plasmolipin in vivo and its potential relation to neurological dis-
In the present investigation, we have determined the genomic
structure, protein expression pattern, and chromosomal localiza-
tion of plasmolipin. Surprisingly, we detected the plasmolipin gene
near the chromosomal locus of the Bardet-Biedl syndrome (BBS,
MIM 209900). BBS is a generic description for a clinically and
genetically heterogeneous group of disorders resulting in rod-cone
dystrophy, obesity, postaxial polydactyly, hypogenitalism, renal
dysfunction, and mental retardation (Bardet 1995; Biedl 1995;
Green et al. 1989; Harnett et al. 1988). Because of this widespread
spectrum of features overlapping with those of the Laurence-Moon
syndrome (additional spastic paraplegia, rare polydactyly) a new
description label, polydactyly-obesity-kidney-eye syndrome, was
proposed recently (Beales et al. 1999).
Interestingly, not every BBS patient shows all known symp-
toms, and within affected families the symptoms may vary (Green
et al. 1989; Beales et al. 2000). Nearly all suffer from rod-cone
dystrophy (approx. 90%), but only approx. 70% have postaxial
polydactyly, and fewer reveal developmental delay (approx. 50%)
or ataxia (approx. 40%; Beales et al. 1999). BBS is linked to at
least six chromosomal loci: BBS1 to Chromosome (Chr) 11q13
(Leppert et al. 1994); BBS2 to Chr 16q13–21 with the gene order
cen–D16S408–2cM–BBS2–5cM–D16S400 (Kwitek-Black et al.
1993); BBS3 to Chr 3p13 (Sheffield et al. 1994); BBS4 to Chr
15q23 (Carmi et al. 1995); BBS5 to Chr 2q31 (Young et al. 1999);
and BBS6 to Chr 20p12 (Katsanis et al. 2000; Slavotinek et al.
Thus far, BBS6 could be linked to a distinct gene, namely the
McKusick-Kaufman syndrome gene (MKKS gene; Katsanis et al.
2000; Stone et al. 2000; Slavotinek et al. 2000), while most other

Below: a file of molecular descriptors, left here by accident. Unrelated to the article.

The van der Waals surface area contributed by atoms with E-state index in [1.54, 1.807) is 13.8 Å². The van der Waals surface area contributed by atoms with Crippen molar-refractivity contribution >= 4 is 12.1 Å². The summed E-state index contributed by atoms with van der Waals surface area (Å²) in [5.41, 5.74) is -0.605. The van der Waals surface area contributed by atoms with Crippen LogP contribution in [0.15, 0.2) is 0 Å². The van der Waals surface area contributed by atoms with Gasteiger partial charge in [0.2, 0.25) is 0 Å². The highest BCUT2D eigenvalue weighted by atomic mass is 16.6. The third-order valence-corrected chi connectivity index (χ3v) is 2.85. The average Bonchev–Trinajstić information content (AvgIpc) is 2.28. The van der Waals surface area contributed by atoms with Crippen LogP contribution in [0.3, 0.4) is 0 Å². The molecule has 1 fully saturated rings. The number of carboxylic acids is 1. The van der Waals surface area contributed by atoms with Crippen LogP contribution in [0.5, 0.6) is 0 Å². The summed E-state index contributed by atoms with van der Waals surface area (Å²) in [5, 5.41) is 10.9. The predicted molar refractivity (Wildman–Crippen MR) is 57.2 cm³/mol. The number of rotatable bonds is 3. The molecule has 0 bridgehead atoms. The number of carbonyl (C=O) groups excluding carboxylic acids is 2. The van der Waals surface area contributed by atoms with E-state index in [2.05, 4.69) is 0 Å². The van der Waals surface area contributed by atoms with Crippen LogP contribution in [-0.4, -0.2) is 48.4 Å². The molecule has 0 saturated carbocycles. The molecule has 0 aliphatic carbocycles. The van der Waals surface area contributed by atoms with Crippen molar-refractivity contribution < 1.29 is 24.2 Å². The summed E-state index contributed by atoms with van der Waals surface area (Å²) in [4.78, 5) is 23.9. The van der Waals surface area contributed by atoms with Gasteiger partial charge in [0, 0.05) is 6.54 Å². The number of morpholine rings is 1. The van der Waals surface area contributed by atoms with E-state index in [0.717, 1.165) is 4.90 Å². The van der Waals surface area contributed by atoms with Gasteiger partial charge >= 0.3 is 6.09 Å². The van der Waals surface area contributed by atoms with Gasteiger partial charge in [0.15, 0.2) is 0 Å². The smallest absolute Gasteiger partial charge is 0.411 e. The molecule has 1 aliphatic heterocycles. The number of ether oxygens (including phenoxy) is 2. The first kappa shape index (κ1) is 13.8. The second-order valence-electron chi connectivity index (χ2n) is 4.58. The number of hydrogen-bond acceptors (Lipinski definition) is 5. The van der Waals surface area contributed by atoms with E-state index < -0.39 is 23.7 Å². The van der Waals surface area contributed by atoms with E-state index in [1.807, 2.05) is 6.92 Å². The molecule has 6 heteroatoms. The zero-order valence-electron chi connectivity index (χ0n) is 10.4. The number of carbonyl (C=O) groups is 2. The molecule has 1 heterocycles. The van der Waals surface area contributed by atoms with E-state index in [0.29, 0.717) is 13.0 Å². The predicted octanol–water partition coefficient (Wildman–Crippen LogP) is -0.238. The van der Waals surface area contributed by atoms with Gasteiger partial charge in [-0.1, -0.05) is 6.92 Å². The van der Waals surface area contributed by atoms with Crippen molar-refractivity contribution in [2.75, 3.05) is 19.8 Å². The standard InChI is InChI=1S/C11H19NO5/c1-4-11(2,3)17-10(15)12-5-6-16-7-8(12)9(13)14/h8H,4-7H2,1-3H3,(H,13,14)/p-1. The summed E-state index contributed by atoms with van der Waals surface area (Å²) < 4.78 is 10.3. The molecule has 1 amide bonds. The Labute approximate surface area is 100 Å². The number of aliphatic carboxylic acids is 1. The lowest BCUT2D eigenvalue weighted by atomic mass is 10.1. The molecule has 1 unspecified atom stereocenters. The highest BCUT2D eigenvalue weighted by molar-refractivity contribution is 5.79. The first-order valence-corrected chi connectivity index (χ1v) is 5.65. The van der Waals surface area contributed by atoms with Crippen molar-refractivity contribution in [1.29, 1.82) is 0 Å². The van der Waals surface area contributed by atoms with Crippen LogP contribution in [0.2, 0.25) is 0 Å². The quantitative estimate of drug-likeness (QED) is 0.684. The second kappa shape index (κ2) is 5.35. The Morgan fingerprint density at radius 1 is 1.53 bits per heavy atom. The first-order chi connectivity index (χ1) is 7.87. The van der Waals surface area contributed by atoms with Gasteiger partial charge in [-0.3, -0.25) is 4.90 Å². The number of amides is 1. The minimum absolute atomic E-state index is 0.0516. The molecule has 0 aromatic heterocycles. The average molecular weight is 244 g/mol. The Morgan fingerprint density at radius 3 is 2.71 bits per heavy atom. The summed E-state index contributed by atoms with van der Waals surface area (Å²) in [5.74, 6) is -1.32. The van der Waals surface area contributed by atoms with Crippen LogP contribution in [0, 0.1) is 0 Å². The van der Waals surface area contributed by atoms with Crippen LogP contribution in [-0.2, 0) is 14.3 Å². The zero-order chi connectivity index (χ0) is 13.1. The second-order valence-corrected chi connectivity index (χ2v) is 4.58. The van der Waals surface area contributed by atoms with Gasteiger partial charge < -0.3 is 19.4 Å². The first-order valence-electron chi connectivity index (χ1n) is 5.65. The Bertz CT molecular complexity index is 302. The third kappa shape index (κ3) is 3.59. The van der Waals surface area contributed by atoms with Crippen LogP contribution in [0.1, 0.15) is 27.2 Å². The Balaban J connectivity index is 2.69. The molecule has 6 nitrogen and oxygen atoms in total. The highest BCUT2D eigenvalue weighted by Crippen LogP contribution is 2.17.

candidate genes for other BBS types could not be verified up to
now. In general, some authors suggest chaperonins may be in-
volved in causing this syndrome (Slavotinek et al. 2000), molecu-
lar pathways that could be influenced by the genomic background
(Riise et al. 1997) or epistatic interactions between BBS genes
leading to abnormal precursor cell growth or altered differentiation
(Beales et al. 2000).
Materials and methods
Screening of a genomic mouse library.
The genomic mouse 129/
SvevTACfBr P1 library RPCI 21 (414750 clones, average insert size 146.6
kb), constructed at the Roswell Park Cancer Institute by Osoegawa and de
Jong, was provided by the Ressourcen Zentrum/Prima¨r Datenbank (RZPD)
of the German Human Genome Project. Filters were prehybridized in
Church-buffer (7% SDS, 0.5
sodium phosphate pH 7.2) at 68°C for 1 h.
A rat plasmolipin cDNA spanning from nucleotides 372 to 1476 was
labeled with [␣
P]dCTP by using Ready-To-Go DNA Labeling Beads
(Pharmacia). Hybridization was carried out in Church-buffer at 68°C over-
night. Filters were washed twice in 0.1% SDS, 40 m
(pH 7.2) at 25°C for 5 min, and two times at 68°C for 30 min. Autora-
*These authors contribute equally to the work
Correspondence to: F. Bosse; E-mail: firstname.lastname@example.org
Mammalian Genome 12, 933–937 (2001).
© Springer-Verlag New York Inc. 2001